If you press on the function button once more you get taken into the priority scan menu which enables you to setup 3 channels which will be monitored during normal use ands while on your main channel of choice. This is interesting and not something that I've seen before. So, for example, if I'm talking to someone on channel 7 and I have set channel 5 to be priority watched, I will receive incoming signals on both channel 5 and channel 7 (albeit only one at a time of course).
This is very like semi-duplex and if only RA357, the legislation covering PMR446, allowed use of simple repeaters, this would be the ideal radio as you could, theoretically, listen to an output on channel 5 and transmit to an input on channel 7 without having to manually change channels.
It takes between 1/2 and 3/4 of a second to lock to an incoming signal in this mode, so what in effect is happening is the radio is permanently in scan mode with only these 3 channels and your main channel being scanned. When you hit PTT it of course goes into transmit mode and when you release, it goes back to scanning. Interesting, and it works very well.
Rounding off the front panel is a monitor button which, if pressed momentarily, briefly opens the squelch and if held down for 3 seconds permanently opens the squelch until you next press PTT.
Being in the middle-ground market covering both high end hobby and professional users I was expecting good performance from this little radio and I wasn't dissappointed. It's very sensitive and almost, but not quite, on a par with the more expensive XTN446 that I reviewed at the same time.
Modulation is set ever so slightly on the low side, but not so much that you'd be tempted to open the radio up and adjust it, thereby voiding both your warranty and the PMR446 type approval.
Again, like the XTN446, my initial scepticism about preset squelch was proved to be unfounded. In fact, I noticed on a couple of occasions static interference just breaking through, so this has been factory set at a decent level and as low as I would probably set it if I had the manual option. I have no problem with factory preset squelch on radios when they're setup at the factory this carefully!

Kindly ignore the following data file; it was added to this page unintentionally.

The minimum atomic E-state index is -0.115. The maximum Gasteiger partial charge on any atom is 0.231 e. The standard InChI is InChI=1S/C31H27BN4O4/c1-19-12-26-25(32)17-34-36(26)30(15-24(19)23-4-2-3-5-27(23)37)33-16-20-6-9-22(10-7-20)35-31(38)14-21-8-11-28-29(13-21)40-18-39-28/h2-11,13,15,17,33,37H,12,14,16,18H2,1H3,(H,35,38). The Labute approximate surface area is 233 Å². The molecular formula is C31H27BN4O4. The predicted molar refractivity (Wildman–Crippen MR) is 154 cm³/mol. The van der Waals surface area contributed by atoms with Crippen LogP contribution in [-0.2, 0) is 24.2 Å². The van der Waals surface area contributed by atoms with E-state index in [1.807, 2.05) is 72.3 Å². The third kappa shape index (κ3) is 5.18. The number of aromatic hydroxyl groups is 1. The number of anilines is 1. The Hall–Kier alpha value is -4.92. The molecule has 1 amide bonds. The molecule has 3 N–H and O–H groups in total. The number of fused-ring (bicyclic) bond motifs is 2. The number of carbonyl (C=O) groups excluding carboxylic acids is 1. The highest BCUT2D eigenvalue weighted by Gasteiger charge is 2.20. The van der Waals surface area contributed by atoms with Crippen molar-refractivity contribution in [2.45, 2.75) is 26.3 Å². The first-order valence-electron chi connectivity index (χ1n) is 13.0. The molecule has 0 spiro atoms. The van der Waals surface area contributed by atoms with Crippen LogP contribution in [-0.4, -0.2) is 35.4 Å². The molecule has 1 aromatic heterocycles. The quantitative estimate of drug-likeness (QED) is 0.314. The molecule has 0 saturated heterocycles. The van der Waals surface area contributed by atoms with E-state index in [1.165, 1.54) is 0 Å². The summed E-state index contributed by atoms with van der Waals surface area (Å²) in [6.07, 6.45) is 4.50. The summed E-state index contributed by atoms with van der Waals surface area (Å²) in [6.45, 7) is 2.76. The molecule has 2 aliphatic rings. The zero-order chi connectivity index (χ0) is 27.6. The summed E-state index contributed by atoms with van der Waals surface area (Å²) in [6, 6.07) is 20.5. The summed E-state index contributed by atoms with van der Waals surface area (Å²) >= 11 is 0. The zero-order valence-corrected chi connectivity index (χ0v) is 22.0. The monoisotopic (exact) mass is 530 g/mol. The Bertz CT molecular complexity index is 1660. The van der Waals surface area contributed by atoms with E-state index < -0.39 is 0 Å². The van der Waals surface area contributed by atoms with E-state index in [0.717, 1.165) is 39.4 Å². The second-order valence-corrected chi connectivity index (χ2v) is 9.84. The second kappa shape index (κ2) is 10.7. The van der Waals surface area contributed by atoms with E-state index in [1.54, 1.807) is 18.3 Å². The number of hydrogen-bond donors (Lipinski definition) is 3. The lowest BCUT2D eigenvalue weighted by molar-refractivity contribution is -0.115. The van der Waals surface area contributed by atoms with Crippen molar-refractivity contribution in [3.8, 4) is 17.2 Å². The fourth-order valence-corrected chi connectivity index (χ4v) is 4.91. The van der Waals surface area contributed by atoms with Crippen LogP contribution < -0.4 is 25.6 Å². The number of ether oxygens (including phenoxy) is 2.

There's very little in my experience between PMR446 radios in terms of RF range on transmit. They all do their best to put out 500mw ERP and that's the limiting factor. What you do notice between high end and low end radios is the sensitivity of the receiver and the quality of audio components (including the mic and speaker). Some radios are more useable at range than others, and this one is right up there among the best of them in that regard.
Entel take their radios very seriously. And so should you. This is a really well-built high quality radio and, for £59, you can't fault it for value for money.
I'm giving it 9/10. It loses one point for not having a CTCSS/DCS detect on scan mode.
Also, go take a look at Entel's website. What you will find is no less than 15 available accessories for the Eurowave including noise cancelling and submersible(!) external mics, ear-mounted and head mounted headsets, dedicated motorcycle headsets, multi-unit chargers and carry cases (including a waterproof one). Now that's what I call product backup...
Many thanks to Entel for the loan for review.
PS If you're a boat owner and PMR446 fan you'll be interested to hear that Entel have hinted to me that a waterproof (submersible) PMR446 radio is in the wings. Hope to be able to tell you more about that shortly.